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While the least expensive and simplest phono stylus is the spherical or UniRadial, and the most popular is the elliptical or BiRadial, both have limitations in most systems. The spherical tip can't accurately resolve the highest overtones, and the reduced contact area of the elliptical can put higher pressure on the groove, hastening record and stylus wear.
The Linear Contact Design
At Audio-Technica we pioneered in the introduction of new stylus shapes to overcome these problems. Our current Linear Contact stylus design is a development from our original Shibata stylus of almost a decade ago. Instead of the simple shapes of the past, the Linear Contact stylus features complex multi-radius contours dimensioned to the nearest micron (a micron is just 0.0000393")!
Long and Narrow
The net result is a stylus which contacts each groove wall with a "footprint" which is unusually long and narrow. Narrow to be able to respond accurately to the smallest groove modulations. Long to support the stylus over more of the groove wall surface, which reduces stylus pressure. and thus wear on stylus and record alike.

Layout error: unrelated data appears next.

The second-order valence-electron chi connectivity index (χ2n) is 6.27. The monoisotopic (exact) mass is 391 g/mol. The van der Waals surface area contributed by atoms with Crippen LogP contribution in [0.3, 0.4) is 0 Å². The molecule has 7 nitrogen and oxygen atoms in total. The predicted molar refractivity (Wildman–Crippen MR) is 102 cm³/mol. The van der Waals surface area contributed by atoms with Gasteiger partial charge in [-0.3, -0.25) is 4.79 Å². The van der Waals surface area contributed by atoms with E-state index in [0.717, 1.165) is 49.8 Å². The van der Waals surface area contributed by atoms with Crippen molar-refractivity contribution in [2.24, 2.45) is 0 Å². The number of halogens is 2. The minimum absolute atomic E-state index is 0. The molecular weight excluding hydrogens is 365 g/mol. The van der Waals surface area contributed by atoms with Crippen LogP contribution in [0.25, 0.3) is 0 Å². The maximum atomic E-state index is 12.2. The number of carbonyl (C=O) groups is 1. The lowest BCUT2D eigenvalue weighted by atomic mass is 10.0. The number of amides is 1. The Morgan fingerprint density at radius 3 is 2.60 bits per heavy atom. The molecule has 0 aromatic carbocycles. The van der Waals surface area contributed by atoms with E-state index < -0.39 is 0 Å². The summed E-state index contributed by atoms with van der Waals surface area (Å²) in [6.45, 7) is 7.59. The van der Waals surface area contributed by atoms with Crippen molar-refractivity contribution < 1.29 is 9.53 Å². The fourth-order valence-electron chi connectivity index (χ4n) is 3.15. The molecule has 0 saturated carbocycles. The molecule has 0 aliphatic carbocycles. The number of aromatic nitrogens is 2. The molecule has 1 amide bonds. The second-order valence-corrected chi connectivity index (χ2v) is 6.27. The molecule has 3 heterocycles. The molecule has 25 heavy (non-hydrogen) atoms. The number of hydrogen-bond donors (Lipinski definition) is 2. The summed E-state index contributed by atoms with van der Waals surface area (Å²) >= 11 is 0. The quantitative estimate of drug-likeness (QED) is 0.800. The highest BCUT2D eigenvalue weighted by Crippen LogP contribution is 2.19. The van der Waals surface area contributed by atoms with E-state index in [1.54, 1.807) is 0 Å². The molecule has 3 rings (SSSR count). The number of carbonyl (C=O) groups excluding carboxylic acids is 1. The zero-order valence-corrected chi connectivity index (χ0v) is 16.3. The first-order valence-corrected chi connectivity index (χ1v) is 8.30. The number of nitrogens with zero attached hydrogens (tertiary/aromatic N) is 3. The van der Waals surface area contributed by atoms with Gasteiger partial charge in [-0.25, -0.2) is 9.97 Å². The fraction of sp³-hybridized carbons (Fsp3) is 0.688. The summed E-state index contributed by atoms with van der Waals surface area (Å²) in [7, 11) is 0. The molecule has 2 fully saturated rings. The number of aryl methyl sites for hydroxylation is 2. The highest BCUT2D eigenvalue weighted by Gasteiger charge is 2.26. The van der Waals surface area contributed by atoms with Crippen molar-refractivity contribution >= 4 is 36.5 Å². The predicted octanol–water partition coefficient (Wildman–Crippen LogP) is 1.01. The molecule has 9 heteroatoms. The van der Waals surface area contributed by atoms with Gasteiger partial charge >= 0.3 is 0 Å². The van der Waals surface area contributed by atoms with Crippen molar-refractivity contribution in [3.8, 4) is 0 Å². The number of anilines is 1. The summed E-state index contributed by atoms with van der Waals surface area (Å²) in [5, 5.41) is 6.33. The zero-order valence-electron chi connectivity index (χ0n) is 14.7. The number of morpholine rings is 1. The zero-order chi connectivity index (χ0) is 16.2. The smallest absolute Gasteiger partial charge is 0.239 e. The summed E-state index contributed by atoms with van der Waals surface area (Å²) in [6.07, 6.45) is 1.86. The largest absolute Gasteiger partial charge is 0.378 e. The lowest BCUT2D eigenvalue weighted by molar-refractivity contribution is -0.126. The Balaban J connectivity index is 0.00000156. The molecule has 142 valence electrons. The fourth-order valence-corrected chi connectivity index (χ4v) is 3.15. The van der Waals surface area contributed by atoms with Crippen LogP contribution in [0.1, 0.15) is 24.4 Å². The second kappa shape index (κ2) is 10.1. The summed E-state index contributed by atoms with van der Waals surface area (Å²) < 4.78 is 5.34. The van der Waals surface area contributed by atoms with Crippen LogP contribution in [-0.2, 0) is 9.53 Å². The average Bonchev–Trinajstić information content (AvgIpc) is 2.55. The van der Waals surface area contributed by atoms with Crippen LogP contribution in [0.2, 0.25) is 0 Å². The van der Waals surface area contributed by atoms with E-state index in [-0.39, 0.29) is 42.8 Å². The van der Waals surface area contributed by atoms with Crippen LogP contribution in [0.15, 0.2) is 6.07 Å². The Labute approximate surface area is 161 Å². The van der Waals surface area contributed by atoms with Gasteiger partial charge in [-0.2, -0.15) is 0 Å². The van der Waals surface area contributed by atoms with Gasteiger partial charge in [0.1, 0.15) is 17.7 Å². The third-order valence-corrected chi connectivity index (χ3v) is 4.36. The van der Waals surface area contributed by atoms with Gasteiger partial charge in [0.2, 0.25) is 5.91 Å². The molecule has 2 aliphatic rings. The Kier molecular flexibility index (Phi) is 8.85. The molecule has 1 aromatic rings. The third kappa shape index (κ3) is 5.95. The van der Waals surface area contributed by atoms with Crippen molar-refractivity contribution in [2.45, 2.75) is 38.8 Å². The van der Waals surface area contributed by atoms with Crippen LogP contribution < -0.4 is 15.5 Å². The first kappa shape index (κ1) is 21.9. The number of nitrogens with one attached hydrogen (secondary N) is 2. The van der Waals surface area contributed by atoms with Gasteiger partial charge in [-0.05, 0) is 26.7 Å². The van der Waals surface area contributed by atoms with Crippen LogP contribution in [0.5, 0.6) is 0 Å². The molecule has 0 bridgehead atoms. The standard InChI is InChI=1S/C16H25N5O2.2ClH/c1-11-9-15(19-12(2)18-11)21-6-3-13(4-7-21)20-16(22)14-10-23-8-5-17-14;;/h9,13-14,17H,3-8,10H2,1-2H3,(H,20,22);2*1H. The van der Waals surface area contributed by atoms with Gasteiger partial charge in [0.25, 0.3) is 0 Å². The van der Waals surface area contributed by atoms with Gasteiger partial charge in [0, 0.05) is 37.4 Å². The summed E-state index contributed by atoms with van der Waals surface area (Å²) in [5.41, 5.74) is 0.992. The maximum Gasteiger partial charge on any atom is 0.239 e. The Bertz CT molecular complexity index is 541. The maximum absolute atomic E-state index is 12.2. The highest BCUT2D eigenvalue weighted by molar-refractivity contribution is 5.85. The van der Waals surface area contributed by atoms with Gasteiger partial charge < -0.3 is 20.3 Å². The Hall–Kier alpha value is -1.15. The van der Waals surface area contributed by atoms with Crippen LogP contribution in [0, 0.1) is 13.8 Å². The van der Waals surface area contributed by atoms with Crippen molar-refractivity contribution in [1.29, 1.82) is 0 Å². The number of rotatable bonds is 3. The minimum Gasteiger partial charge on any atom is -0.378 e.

Facing Up to Wear
Because our best Linear Contact styli start as whole, natural octahedral diamonds, the grain structure of the diamond can be identified before grinding begins. Which permits us to shape the stylus so that the longest wearing facets of the diamond contact the groove walls, to provide even longer useful life than diamonds ground from random orientation chips or fragments.
More to Come
While the stylus tip shape is the most dramatic difference between models, other stylus characteristics are also important to overall cartridge performance. And in our next column, we'll discuss the rest of the stylus...and the difference it can make in your stereo system.
Jon R. Kelly, President
1221 Commerce Dr., Stow, OH 44224.
The World's Favorite Phono Cartridge
(Source: Audio magazine, Jun. 1984)
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